The findings, from a single-site study of 61 patients with ME/CFS, were presented August 21 at the virtual meeting of the International Association for Chronic Fatigue Syndrome/Myalgic Encephalomyelitis by Ryan Whelan, BS, a research assistant at Simmaron Research Institute, Incline Village, Nevada.”

    ….

    “They identified 61 patients as possibly having comorbid aaSFPN. Of those, 52% tested positive for at least 1 of 4 autoantibodies, including antimuscarinic cholinergic receptor 4 (47%), anti-beta-2 adrenergic (27%), antimuscarinic cholinergic 3 (25%), and anti-beta-1 adrenergic (13%). These autoantibodies were linked to ME/CFS in a recent Swedish cohort study.

    "Evidence supports that these autoantibodies may bind to receptor sites, blocking ligands from reaching these receptors. Disturbances of adrenergic and cholinergic receptors by these autoantibodies may contribute to symptoms of autonomic dysfunction in ME/CFS," Whelan said.”




    “In addition, he described anecdotal data from a single patient with ME/CFS who had neuropathic symptoms. The patient was treated at Simmaron. The 56-year-old received two IVIG infusions given 6 months apart. The patient experienced a dramatic reduction in levels of all four of the relevant autoantibodies and favorable symptom reduction, as shown in clinician follow-up records. "With the success of this case study, we intend to further evaluate IVIG as a potential treatment in ME/CFS patients. With this research, we hope to identify a subset of ME/CFS patients who will respond favorably to IVIG," Whelan concluded.”
     
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  13. Jonathan Edwards

    Jonathan Edwards Senior Member (Voting Rights)

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    They are not relevant.
    Whether or not there is neuropathy can only be judged by neurological tests.

    Autoantibodies occur in lots of normal people.
    The autoantibodies quoted occur in almost as many normal people as PWME and may be the same proportion. I don't think they mean anything. Measuring them has become a fashion. Unfortunately when medical science is short on positive findings it is dominated by such fashions.
     
    SNT Gatchaman, obeat, CRG and 8 others like this.
  14. Hubris

    Hubris Established Member (Voting Rights)

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    Here is a video of Angela Vincent talking about IVIG's immunosuppressive activity in the context of antibody mediated CNS disease. She says: "i'm surprised it works so well". (15:48)
     
    Last edited: Nov 14, 2021
    Sly Saint, Ryan31337, Anna and 5 others like this.
  15. Jonathan Edwards

    Jonathan Edwards Senior Member (Voting Rights)

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    That's interesting, seems to be very recent. As far as I could see the literature was mostly anecdotal until recently and there has been a randomised controlled trial that was at least positive. Angela's comment suggests that she was surprised - so had previously not been convinced?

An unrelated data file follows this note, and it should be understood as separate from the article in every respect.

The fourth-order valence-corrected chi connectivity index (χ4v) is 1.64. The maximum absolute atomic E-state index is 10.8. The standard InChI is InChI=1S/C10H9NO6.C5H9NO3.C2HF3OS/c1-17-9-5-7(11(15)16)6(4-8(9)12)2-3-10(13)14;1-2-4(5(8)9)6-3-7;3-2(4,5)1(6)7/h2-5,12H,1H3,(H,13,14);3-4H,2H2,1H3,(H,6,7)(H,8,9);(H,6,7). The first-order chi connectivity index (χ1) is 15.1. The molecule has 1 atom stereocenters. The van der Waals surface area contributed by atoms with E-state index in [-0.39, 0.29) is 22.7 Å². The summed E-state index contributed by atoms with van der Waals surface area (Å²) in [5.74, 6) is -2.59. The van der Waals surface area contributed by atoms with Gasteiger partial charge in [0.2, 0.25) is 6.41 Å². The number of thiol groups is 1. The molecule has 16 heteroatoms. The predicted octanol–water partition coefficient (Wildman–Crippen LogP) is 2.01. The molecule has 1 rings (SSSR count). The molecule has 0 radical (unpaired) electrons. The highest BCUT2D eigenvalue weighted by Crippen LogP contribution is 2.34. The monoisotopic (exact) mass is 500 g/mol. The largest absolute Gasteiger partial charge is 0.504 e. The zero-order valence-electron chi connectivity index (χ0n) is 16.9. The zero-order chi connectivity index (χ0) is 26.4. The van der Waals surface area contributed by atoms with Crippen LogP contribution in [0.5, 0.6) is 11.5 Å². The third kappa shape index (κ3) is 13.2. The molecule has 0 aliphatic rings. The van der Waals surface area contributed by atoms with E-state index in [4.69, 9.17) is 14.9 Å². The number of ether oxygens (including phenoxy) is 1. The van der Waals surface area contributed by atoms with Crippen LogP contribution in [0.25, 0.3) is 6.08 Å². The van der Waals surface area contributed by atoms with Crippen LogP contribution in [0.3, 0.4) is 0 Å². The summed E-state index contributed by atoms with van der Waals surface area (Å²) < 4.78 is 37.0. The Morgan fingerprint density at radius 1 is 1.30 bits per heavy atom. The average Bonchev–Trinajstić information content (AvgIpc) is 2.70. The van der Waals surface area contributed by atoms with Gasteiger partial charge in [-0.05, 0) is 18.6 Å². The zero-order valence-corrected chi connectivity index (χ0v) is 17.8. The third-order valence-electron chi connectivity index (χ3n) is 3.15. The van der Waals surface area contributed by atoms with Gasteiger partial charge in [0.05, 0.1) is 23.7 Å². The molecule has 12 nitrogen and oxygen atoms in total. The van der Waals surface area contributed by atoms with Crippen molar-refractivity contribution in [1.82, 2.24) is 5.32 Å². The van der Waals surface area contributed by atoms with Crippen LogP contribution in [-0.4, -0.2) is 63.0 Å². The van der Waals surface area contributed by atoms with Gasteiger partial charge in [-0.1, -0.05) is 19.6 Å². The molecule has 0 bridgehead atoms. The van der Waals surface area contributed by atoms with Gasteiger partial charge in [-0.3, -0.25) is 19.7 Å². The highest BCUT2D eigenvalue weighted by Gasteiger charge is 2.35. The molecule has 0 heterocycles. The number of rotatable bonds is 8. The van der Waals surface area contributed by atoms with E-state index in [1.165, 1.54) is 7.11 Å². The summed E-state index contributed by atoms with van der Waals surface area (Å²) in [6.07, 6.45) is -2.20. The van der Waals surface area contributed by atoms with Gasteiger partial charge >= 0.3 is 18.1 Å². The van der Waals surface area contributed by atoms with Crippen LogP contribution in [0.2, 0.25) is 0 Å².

I still have major reservations in that it seems unlikely that IVIG would hold off these conditions for very long and that if someone is actually o recover they will need steroids and immunosuppressives. This is a bit similar to the ITP situation where IVIG is life saving in the short term.
     
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  16. FMMM1

    FMMM1 Senior Member (Voting Rights)

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    If Angela Vincent was talking about a particulate publication (evidence that IVIG worked) then it might be useful to post that study on his forum.
     
    Peter Trewhitt and Barry like this.
  17. Jonathan Edwards

    Jonathan Edwards Senior Member (Voting Rights)

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    I couldn't find a formal trial report. Maybe it is still in press.
    Unfortunately, PubMed has changed format and does not list things automatically bey date any more.
     
  18. Perrier

    Perrier Senior Member (Voting Rights)

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    Patient experience: my daughter had these IVs and around the 4 th one developed severe allergic reaction ( swelling of lips and tongue) and required IV Benadryl

    no noticeable benefit in terms of ME symptoms

    I’m so tired of treatments when we don’t seem yet to know what has gone wrong and really where.
     
    Mithriel, cfsandmore, Amw66 and 7 others like this.
  19. voner

    voner Senior Member (Voting Rights)

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    What a informative and interesting video! thanks, @Hubris.

    I really appreciated Angela Vincent's clear communication of her knowledge. They also discuss the difficulties and of following antibody levels over time in a patient and the importance of case study publications and more.

    @FMMM1, I thought Angela said in the video that we don't really know why IVIG can sometimes work and states her knowledge may be a little out of date. She doesn't cite any specific studies and speculates that it may be a form of immunosuppresion.
     
  20. CRG

    CRG Senior Member (Voting Rights)